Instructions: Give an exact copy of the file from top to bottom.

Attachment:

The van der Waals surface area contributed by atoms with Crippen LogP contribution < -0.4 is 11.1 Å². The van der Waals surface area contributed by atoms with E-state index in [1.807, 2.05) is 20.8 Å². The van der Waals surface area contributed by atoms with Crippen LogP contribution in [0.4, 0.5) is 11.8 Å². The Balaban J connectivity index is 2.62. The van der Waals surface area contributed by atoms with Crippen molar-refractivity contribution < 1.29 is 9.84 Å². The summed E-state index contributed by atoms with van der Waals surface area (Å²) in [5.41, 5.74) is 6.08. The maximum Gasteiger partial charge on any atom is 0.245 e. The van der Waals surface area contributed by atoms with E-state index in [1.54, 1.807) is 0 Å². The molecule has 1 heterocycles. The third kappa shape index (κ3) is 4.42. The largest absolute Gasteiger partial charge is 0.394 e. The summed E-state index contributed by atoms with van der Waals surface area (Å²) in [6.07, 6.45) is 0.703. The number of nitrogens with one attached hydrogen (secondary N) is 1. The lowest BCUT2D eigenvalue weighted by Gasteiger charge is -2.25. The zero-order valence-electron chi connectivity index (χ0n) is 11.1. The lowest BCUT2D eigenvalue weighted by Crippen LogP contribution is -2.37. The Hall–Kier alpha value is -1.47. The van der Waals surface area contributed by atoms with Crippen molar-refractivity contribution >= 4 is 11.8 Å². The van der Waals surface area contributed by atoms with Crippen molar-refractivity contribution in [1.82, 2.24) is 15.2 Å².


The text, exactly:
The van der Waals surface area contributed by atoms with Crippen LogP contribution < -0.4 is 11.1 Å². The van der Waals surface area contributed by atoms with E-state index in [1.807, 2.05) is 20.8 Å². The van der Waals surface area contributed by atoms with Crippen LogP contribution in [0.4, 0.5) is 11.8 Å². The Balaban J connectivity index is 2.62. The van der Waals surface area contributed by atoms with Crippen molar-refractivity contribution < 1.29 is 9.84 Å². The summed E-state index contributed by atoms with van der Waals surface area (Å²) in [5.41, 5.74) is 6.08. The maximum Gasteiger partial charge on any atom is 0.245 e. The van der Waals surface area contributed by atoms with E-state index in [1.54, 1.807) is 0 Å². The molecule has 1 heterocycles. The third kappa shape index (κ3) is 4.42. The largest absolute Gasteiger partial charge is 0.394 e. The summed E-state index contributed by atoms with van der Waals surface area (Å²) in [6.07, 6.45) is 0.703. The number of nitrogens with one attached hydrogen (secondary N) is 1. The lowest BCUT2D eigenvalue weighted by Gasteiger charge is -2.25. The zero-order valence-electron chi connectivity index (χ0n) is 11.1. The lowest BCUT2D eigenvalue weighted by Crippen LogP contribution is -2.37. The Hall–Kier alpha value is -1.47. The van der Waals surface area contributed by atoms with Crippen molar-refractivity contribution >= 4 is 11.8 Å². The van der Waals surface area contributed by atoms with Crippen molar-refractivity contribution in [1.82, 2.24) is 15.2 Å².